Everything is possible. The impossible only takes more time.

  • The Good Employee, a story about how you can explain modern companies with graph theory


    This is a twin post of - I guess - a good one that I wrote a long time ago: I was just surfing the blog thinking about all I would like to do, and I came to my old thoughts. I was curious, you know? so I read it, and read it once again, I reflected a bit on it - and I found it inspiring in a sense: even better, I would say I found myself surprised to agree with myself of almost 1 year and a half ago, in most of the things I wrote. For me, it was an important moment because it has been like a kind of retrospective. This is the reason I wanted to give this new lifestyle-kind-of post just the same title as his father. Like: I’m still learning. Or even better: I’m still learning - Revenge of the Fallen but I wanna warn you, once again - this is a deeply full-of-truth-and-complaints post - ok no, just kidding. This is more kind of a story, in five Chapters.

  • My team run VSC in the browser and they are just fine - Part II


    In the first part of this series - I run VSC in the browser and I was just fine - I wrote many stupid things around the possibility of having a VSC server instance running inside AWS over a simple, immutable, ec2 instance. The template {that can be easily deployed by a Lambda function [that can be easily deployed behind a route53 record (that can be easily placed as the endpoint of a custom Slack action)]} let you start your IDE and code from wherever you would like to. In this second part, I wanna talk about how to extend the same idea to serve a Team of developers. Yes, like the one below.

  • I run VSC in the browser and I am just fine - Part I


    Serverless and managed things are the best choices if you don’t want to deal with infrastructure (3 2 1: fight) buuuuut…even immutable things are not so bad for this purpose - at least, if they are immutable for real 🤣 Today I wanna talk about a useful way to run an instance(s) of VSC server in AWS and code from everywhere (yes, even your iPad): let’s start!

  • A serverless OCR with Polly and Rekognition unveils the power of stack inheritance in CDK


    In the last two weeks, I released a few CDK stacks: I made some experiments around API Gateway and service integration that came out in two serverless forms, the Contact Form and the Upload Form, read to be deployed in your static web page 😎. Actually, with CDK you can do so much more and so much more easily. The last stack I released - a producer-consumer chain presented here - it was a way I used to introduce how you can leverage Typescript inheritance to recycle an old stack and build on top of it. In this last step of this cycle, I will extend this concept once again to build - DRUMROLL - an OCR Serverless solution to be integrated into your application. The use cases are multiple: imagine you want to create podcasts of course lessons on top of your notes, to be able to listen to them during your trip to office or university or whenever you want. Imagine an application to help blind people - like the Be My Eyes app - to read documents without the help of no ones but AWS Services. Well, the use cases are endless so… let’s go!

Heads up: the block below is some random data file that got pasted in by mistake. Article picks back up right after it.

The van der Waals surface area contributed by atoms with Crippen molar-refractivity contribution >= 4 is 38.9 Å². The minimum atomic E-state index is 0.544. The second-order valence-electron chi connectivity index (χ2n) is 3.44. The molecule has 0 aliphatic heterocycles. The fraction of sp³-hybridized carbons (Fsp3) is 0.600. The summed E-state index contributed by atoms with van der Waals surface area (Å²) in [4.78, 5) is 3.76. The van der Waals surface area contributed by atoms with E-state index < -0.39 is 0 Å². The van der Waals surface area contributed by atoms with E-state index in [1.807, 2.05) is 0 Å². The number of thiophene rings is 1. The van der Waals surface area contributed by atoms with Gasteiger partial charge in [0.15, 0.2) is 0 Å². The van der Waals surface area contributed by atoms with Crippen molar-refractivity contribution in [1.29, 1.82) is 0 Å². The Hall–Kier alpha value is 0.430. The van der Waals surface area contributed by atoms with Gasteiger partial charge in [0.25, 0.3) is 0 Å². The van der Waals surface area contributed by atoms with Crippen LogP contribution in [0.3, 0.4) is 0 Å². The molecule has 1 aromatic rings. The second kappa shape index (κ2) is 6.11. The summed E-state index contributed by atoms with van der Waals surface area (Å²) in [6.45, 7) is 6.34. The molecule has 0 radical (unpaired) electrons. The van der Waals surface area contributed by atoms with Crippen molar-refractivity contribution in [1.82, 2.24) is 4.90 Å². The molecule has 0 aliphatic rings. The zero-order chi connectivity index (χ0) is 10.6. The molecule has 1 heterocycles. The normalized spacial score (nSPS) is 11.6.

• SQS Extended: a serverless producer/consumer chain


    A few days ago I wrote about a simple stack that leverage API Gateway and Lambda-proxy integration to create a safe upload endpoint to let unknown users push inside a bucket of your choice. The stack I will present today is can be used to build a producer-consumer chain, by implementing the SQS Extended pattern you can find in AWS exams. For the most curious, here you can find the core code.

  • Build an upload form with 45 lines of Typescript


    The AWS CDK is becoming day by day pretty easy to use. I use Typescript, and today I will talk about a common use case: a simple Upload Endpoint for your API Gateway than like a LEGO can be built with a few instructions and of course…without the need of any server. For the most curious, here you can find the core code.

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